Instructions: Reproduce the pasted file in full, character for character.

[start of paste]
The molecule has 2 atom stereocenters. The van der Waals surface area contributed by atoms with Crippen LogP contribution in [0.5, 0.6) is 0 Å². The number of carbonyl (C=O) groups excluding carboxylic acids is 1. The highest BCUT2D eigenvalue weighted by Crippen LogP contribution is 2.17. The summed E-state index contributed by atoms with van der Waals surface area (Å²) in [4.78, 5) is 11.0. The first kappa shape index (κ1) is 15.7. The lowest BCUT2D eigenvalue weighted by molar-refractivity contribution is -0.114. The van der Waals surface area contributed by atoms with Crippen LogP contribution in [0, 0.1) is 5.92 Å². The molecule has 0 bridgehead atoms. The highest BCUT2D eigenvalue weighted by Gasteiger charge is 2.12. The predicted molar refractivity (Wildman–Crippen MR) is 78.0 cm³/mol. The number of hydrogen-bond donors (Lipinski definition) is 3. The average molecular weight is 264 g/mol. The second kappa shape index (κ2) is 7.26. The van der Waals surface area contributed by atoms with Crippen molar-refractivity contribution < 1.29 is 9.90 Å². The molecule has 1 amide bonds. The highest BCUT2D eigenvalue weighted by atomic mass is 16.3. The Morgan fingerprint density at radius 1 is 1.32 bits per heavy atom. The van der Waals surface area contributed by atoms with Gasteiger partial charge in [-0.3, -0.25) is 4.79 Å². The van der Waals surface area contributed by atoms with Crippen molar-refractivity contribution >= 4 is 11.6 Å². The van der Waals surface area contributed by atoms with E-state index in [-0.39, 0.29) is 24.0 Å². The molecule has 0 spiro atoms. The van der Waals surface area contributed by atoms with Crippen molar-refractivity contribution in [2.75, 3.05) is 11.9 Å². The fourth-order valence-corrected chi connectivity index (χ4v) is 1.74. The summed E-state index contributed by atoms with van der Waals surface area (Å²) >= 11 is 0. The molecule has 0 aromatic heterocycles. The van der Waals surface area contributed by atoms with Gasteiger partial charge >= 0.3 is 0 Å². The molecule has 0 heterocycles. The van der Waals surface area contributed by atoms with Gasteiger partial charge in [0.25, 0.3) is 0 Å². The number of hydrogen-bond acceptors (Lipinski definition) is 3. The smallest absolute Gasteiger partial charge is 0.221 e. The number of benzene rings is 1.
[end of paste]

The molecule has 2 atom stereocenters. The van der Waals surface area contributed by atoms with Crippen LogP contribution in [0.5, 0.6) is 0 Å². The number of carbonyl (C=O) groups excluding carboxylic acids is 1. The highest BCUT2D eigenvalue weighted by Crippen LogP contribution is 2.17. The summed E-state index contributed by atoms with van der Waals surface area (Å²) in [4.78, 5) is 11.0. The first kappa shape index (κ1) is 15.7. The lowest BCUT2D eigenvalue weighted by molar-refractivity contribution is -0.114. The van der Waals surface area contributed by atoms with Crippen LogP contribution in [0, 0.1) is 5.92 Å². The molecule has 0 bridgehead atoms. The highest BCUT2D eigenvalue weighted by Gasteiger charge is 2.12. The predicted molar refractivity (Wildman–Crippen MR) is 78.0 cm³/mol. The number of hydrogen-bond donors (Lipinski definition) is 3. The average molecular weight is 264 g/mol. The second kappa shape index (κ2) is 7.26. The van der Waals surface area contributed by atoms with Crippen molar-refractivity contribution < 1.29 is 9.90 Å². The molecule has 1 amide bonds. The highest BCUT2D eigenvalue weighted by atomic mass is 16.3. The Morgan fingerprint density at radius 1 is 1.32 bits per heavy atom. The van der Waals surface area contributed by atoms with Gasteiger partial charge in [-0.3, -0.25) is 4.79 Å². The van der Waals surface area contributed by atoms with Crippen molar-refractivity contribution >= 4 is 11.6 Å². The van der Waals surface area contributed by atoms with E-state index in [-0.39, 0.29) is 24.0 Å². The molecule has 0 spiro atoms. The van der Waals surface area contributed by atoms with Crippen molar-refractivity contribution in [2.75, 3.05) is 11.9 Å². The fourth-order valence-corrected chi connectivity index (χ4v) is 1.74. The summed E-state index contributed by atoms with van der Waals surface area (Å²) >= 11 is 0. The molecule has 0 aromatic heterocycles. The van der Waals surface area contributed by atoms with Gasteiger partial charge >= 0.3 is 0 Å². The molecule has 0 heterocycles. The van der Waals surface area contributed by atoms with Gasteiger partial charge in [0.25, 0.3) is 0 Å². The number of hydrogen-bond acceptors (Lipinski definition) is 3. The smallest absolute Gasteiger partial charge is 0.221 e. The number of benzene rings is 1.